Sam Sacks, the fiction editor of the WSJ, includes Fire Year in a review of three works of “religiously inflected” fiction.
I’m thrilled that Greenwell called the title story “among the best stories I’ve read all year.” And I love that the stories remind him of Malamud, whose fable-like tales have had a big influence on mine.
Writing about Fire Year, this smart, sexy gay-lit blog calls it “a gift to find someone writing so intelligently about gay lives,” but I’m the one who feels rewarded, not to mention honored and moved.
This cool, great-looking book blog includes an excerpt from the book and a semi-cheeky “micro-interview” with me.
For the first time since Bozo the Clown, I was on TV. In honor of Jewish Book Month, I had a great conversation with writer Joan Gelfand on the Bay Area’s Mosaic program.
They compared my collection to a dog. “In a collection that marks its own territory, Friedman’s seven tales offer a compelling exploration into shifting social norms.”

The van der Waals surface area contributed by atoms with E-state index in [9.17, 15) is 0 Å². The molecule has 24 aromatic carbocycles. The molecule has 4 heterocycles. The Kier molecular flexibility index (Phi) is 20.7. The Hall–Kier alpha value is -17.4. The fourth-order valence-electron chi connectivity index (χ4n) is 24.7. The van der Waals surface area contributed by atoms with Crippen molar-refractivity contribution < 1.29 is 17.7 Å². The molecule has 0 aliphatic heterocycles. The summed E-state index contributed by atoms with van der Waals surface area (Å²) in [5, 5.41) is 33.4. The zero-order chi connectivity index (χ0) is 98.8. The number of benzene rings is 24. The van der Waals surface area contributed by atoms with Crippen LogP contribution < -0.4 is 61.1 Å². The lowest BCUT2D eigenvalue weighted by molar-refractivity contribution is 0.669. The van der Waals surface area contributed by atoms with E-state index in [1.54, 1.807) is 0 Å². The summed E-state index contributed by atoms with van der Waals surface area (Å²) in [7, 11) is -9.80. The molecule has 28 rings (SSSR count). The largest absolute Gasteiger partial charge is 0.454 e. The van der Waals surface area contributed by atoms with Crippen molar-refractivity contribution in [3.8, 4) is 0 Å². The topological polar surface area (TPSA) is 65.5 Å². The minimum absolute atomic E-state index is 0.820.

You have to subscribe to Booklist to read the whole review, but this was my favorite line.
The indie-publishing site called “Fire Year,” the story, an “Isaac Bashevis Singer-like take on the Jewish experience in the American South.” I.B. Singer is a comparison I’ll take.
I’m psyched that Publishers Weekly chose Fire Year as one of 35 small-press books to watch for this fall.
In the listing, just one book separates Fire Year from Sugar, porn star Jenna Jameson’s fiction debut.
Well, I’d never heard of the Gay, Lesbian, Bisexual, and Transgender Round Table of the American Library Association, but I’m glad it exists! Glad too they nominated Fire Year for their Over the Rainbow Book List.
This was the first review of my forthcoming story collection, Fire Year.
It’s the best kind of review—one that teaches you something about your own work. The stories “gravitate toward taboo.” Love this. I totally see the taboo theme now—but it never occurred to me before. All this confirms that the author is the last person you should consult about his or her own work. Which puts you, Reader, in an interesting logical position.